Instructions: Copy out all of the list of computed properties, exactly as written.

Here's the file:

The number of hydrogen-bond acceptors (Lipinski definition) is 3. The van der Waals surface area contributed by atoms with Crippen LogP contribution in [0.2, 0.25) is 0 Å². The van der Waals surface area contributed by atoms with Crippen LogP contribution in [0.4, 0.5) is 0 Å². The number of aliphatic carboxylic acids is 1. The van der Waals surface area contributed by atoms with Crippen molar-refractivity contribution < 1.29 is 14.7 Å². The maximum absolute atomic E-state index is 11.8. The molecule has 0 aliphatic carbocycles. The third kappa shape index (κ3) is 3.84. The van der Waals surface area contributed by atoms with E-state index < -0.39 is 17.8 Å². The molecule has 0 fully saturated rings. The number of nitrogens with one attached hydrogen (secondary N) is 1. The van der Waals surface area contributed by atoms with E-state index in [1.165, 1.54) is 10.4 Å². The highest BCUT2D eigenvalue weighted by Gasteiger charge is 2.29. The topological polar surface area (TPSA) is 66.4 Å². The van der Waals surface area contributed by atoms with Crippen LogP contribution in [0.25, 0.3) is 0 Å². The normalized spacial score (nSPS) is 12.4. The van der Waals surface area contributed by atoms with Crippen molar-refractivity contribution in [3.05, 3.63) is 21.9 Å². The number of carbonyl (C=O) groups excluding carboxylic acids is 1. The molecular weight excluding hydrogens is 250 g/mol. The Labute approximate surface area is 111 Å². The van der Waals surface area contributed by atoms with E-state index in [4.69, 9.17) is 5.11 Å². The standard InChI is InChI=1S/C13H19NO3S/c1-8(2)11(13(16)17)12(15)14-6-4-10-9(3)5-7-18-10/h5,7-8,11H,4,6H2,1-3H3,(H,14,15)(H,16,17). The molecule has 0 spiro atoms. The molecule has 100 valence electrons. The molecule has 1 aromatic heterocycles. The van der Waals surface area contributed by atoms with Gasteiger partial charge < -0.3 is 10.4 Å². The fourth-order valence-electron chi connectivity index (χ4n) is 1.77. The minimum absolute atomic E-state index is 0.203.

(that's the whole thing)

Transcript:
The number of hydrogen-bond acceptors (Lipinski definition) is 3. The van der Waals surface area contributed by atoms with Crippen LogP contribution in [0.2, 0.25) is 0 Å². The van der Waals surface area contributed by atoms with Crippen LogP contribution in [0.4, 0.5) is 0 Å². The number of aliphatic carboxylic acids is 1. The van der Waals surface area contributed by atoms with Crippen molar-refractivity contribution < 1.29 is 14.7 Å². The maximum absolute atomic E-state index is 11.8. The molecule has 0 aliphatic carbocycles. The third kappa shape index (κ3) is 3.84. The van der Waals surface area contributed by atoms with E-state index < -0.39 is 17.8 Å². The molecule has 0 fully saturated rings. The number of nitrogens with one attached hydrogen (secondary N) is 1. The van der Waals surface area contributed by atoms with E-state index in [1.165, 1.54) is 10.4 Å². The highest BCUT2D eigenvalue weighted by Gasteiger charge is 2.29. The topological polar surface area (TPSA) is 66.4 Å². The van der Waals surface area contributed by atoms with Crippen LogP contribution in [0.25, 0.3) is 0 Å². The normalized spacial score (nSPS) is 12.4. The van der Waals surface area contributed by atoms with Crippen molar-refractivity contribution in [3.05, 3.63) is 21.9 Å². The number of carbonyl (C=O) groups excluding carboxylic acids is 1. The molecular weight excluding hydrogens is 250 g/mol. The Labute approximate surface area is 111 Å². The van der Waals surface area contributed by atoms with E-state index in [4.69, 9.17) is 5.11 Å². The standard InChI is InChI=1S/C13H19NO3S/c1-8(2)11(13(16)17)12(15)14-6-4-10-9(3)5-7-18-10/h5,7-8,11H,4,6H2,1-3H3,(H,14,15)(H,16,17). The molecule has 0 spiro atoms. The molecule has 100 valence electrons. The molecule has 1 aromatic heterocycles. The van der Waals surface area contributed by atoms with Gasteiger partial charge < -0.3 is 10.4 Å². The fourth-order valence-electron chi connectivity index (χ4n) is 1.77. The minimum absolute atomic E-state index is 0.203.